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For Cuellar’s longtime backers, there is no one more integral than their congressman. He is an ally of House Democratic leadership and sits on the powerful Appropriations Committee, which is responsible for deciding how the government spends taxpayer dollars. He embodies what is possible for a young, politically ambitious Tejano who has made his success a collective experience for many people in his community. His brother is the county sheriff. His sister is a former county tax assessor. His friends lead local government. Many of his former staff are local power brokers.

He was a visible presence in the district — until the FBI raid.

Since then, Cuellar has not made many public appearances in his district or on Capitol Hill, where he has voted “proxy” — or remotely — for over a month. He is typically a fixture at the annual George Washington Birthday Celebration events here, but was notably absent this past weekend.

In previous years, Cuellar touted his clout by standing alongside Speaker Nancy Pelosi (D-Calif.) and Majority Leader Steny H. Hoyer (D-Md.) in the parade. While leadership supports reelection of their incumbents, only Hoyer has publicly endorsed Cuellar this election cycle. Cisneros enjoys the support of some national progressive figures such as Rep. Alexandria Ocasio-Cortez (D-N.Y.)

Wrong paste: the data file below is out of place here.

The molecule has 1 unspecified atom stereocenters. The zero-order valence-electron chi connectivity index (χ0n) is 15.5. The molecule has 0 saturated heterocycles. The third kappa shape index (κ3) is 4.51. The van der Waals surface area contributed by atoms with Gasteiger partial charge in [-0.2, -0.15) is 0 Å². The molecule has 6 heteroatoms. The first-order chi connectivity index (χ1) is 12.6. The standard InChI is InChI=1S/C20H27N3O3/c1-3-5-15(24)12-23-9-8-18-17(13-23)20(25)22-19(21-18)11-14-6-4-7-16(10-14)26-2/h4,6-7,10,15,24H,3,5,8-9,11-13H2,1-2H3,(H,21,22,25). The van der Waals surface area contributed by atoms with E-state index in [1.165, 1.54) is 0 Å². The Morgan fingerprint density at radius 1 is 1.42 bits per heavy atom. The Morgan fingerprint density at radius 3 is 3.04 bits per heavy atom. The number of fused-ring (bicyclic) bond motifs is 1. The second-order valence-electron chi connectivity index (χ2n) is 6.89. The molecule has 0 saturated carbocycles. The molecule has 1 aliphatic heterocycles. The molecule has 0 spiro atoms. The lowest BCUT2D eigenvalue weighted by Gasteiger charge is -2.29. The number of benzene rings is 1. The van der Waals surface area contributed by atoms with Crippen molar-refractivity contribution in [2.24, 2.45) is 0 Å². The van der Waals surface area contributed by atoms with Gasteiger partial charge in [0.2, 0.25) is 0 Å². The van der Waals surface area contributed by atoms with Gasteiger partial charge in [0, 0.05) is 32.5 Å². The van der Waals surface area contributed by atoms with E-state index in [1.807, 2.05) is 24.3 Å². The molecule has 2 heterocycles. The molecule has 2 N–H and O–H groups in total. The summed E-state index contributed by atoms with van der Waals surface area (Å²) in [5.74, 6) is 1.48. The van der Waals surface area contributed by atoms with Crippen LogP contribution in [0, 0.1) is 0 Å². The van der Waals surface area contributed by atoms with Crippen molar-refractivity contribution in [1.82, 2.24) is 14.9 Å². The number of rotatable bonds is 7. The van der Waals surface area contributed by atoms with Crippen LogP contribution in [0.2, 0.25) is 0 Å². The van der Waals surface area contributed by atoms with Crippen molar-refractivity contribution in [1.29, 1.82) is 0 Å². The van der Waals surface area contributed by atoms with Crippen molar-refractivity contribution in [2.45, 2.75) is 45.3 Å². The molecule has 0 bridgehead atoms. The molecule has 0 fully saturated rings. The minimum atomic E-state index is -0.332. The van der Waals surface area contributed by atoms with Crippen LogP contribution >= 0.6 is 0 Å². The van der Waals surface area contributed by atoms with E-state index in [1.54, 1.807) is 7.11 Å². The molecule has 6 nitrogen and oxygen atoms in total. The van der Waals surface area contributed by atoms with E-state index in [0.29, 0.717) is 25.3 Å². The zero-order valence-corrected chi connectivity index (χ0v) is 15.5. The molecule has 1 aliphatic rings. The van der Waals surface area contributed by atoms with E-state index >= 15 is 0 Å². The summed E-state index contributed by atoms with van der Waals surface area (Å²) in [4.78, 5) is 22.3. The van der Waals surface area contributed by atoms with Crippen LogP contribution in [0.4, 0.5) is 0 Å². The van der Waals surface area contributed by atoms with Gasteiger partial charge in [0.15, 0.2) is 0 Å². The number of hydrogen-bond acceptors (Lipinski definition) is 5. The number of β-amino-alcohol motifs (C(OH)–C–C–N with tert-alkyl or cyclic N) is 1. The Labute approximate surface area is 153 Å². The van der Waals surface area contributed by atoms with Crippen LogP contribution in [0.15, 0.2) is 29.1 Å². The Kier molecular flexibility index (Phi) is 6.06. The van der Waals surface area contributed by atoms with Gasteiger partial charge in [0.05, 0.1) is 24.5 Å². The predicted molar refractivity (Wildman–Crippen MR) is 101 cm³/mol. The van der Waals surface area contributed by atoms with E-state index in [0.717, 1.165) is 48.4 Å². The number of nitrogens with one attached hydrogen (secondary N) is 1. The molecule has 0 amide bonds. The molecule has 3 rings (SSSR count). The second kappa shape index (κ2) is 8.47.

Cuellar maintains he is out and about in the district, door-knocking in recent days and working the phones to convince undecided voters.

With regard to the FBI raiding his home and office, Cuellar said in his January video statement that “there is an ongoing investigation that will show that there was no wrongdoing on my part,” adding that he has always done “things honestly, ethically and the right way.” The FBI has declined to discuss the matter.

When Cuellar talks about his district, he describes voters who are staunchly Catholic, antiabortion, and pro-law enforcement — views he represents through his votes in Congress. His constituents are people who want a secure border, reject government handouts — even as they accept funds steered their way by Cuellar — and are moving steadily rightward, he says.

But Cisneros argues the district is changing, and she is banking on the support of voters who don’t see Cuellar as responsive to their needs.